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Laying sewage pipes: How the professional does it

Laying sewage pipes: How the professional does it

Laying sewage pipes: How the professional does it

Sewage pipes are usually laid by a specialist. However, experienced do-it-yourself enthusiasts can also tackle the problem themselves – this also applies to repairs and additional connections. Modern plug-in systems make work much easier – but it doesn’t work without technical terms and basic rules.

There are often sewage pipes in houses and flats: shower, washbasin, WC, washing machine, dishwasher, sink, bathtub and condensing boiler need a drain, often also the floors of bath, sauna or laundry room, but in different sizes. An overview of the most important abbreviations and designations as well as some installation tips.

Sewer pipes: The most important components and types

Wastewater pipes can basically be distinguished according to the following criteria:

Nominal diameter

The industry produces wastewater pipes for standard requirements with diameters from 32 to 160 mm. However, the standard sizes for do-it-yourselfers are manageable:

Wash basin, dishwasher, washing machine: DN = 40 – 50 mm

Showers, bathtubs: DN = 50 – 75 mm

Toilets: DN = 100 mm

sewer pipes, graphic: bauen.de sewer pipes, graphic: bauen.de sewer pipes, graphic: bauen.de

The abbreviation DN (French: diam├Ętre nominal, English: diameter nominal) denotes the nominal diameter of a pipe. This refers to the inside diameter.

Material

The grey house drainage pipes traded in DIY stores are made of polypropylene (PP for short). They are also known as HT pipes. This means that they are suitable for high temperatures, i.e. hot water. According to the standard, HT pipes should also be resistant to aggressive waste water and flame-retardant.

Fittings

The do-it-yourselfer has standardised drain pipes at his disposal throughout. This makes it possible to combine parts from different manufacturers. In Germany the products mostly come from the companies Marley or Ostendorf. There are rough quantities of fittings, but the do-it-yourselfer usually needs them:

  • Straight pipe
  • Traded in lengths of 25, 50, 100 and 200 cm, with or without printed length scale
  • bows
  • with angles of inclination of 15, 30, 45, 67 and 87 degrees (sometimes also called knees)
  • Straight sewage pipe with printed length scale.

There are essentially three versions:

  • Single branch
  • Triple branch; it brings together three lines (top, right, left), all on the same level.
  • Corner branch; also joins three lines that lie above the corner).
  • Socket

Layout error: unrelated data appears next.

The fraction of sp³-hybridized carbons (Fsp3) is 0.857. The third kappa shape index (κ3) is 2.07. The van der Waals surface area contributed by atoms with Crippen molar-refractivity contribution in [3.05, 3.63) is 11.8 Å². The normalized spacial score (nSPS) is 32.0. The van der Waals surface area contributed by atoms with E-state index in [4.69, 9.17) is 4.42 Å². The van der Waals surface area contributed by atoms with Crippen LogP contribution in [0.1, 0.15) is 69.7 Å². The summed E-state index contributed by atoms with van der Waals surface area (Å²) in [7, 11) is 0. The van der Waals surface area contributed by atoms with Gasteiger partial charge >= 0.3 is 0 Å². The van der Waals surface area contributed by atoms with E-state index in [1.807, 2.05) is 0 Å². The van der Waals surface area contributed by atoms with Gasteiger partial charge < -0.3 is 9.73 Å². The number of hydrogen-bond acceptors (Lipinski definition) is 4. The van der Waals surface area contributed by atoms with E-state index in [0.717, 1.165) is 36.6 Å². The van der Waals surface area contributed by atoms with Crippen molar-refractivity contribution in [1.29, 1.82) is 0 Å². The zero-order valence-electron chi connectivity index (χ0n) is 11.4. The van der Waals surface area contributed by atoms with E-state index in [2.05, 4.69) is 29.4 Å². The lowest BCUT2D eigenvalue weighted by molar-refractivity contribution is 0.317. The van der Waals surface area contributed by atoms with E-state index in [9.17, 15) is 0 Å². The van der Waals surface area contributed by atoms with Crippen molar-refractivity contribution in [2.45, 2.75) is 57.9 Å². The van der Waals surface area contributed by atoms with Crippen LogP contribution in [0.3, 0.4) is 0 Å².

Also known as a sliding sleeve; the technical term refers to nothing other than a pipe connector. It has a sealing rubber at both ends and connects two pipes, which then lie inside. At its counterpart, the nipple, the pipes to be connected are placed on the outside.

Installation in the wall or floor

Wherever possible, do-it-yourselfers in the bathroom and kitchen will want to hide the not particularly attractive HT pipes. If a renovation is pending anyway, this is usually not a problem, because the pipes are plastered or covered with new tiles.

  1. The first step is to check whether the walls in question can accommodate the necessary pipes. Light partition walls only twelve cm thick and load-bearing walls are not suitable or only partially suitable. In case of doubt, do-it-yourselfers should consult a structural engineer before starting.
  2. Then it is recommended to mark the desired course of the pipes with two parallel lines on the wall. For a pipe with DN 40, a slot of at least 50 mm width must be provided. All recesses should be inclined, i.e. never completely horizontal, so that the pipes can later be laid with an optimum gradient of two percent. This means that a pipe one metre long is inclined by two centimetres; the inevitable minimum inclination is one centimetre – otherwise the waste water cannot drain off.
  3. The drawing shows which pipe lengths, bends and branches are required. Anyone who does this work for the first time should buy the material and put it together provisionally. This makes it easy to check whether the planned pipe routing can be achieved. Inexperienced do-it-yourselfers should better buy different bows in order to be able to vary. Excess (and unused) material can usually be returned to the large DIY stores within four weeks if the receipt is presented.
  4. Walls made of aerated concrete are the easiest to work on. But a concrete wall can also be cut with a grinder or a hand-held circular saw with a diamond disc. Once the slots have been sawn, the centre pieces are knocked out with a percussion drill or by hand with a hammer and chisel. Then the pipes are mounted in the wall.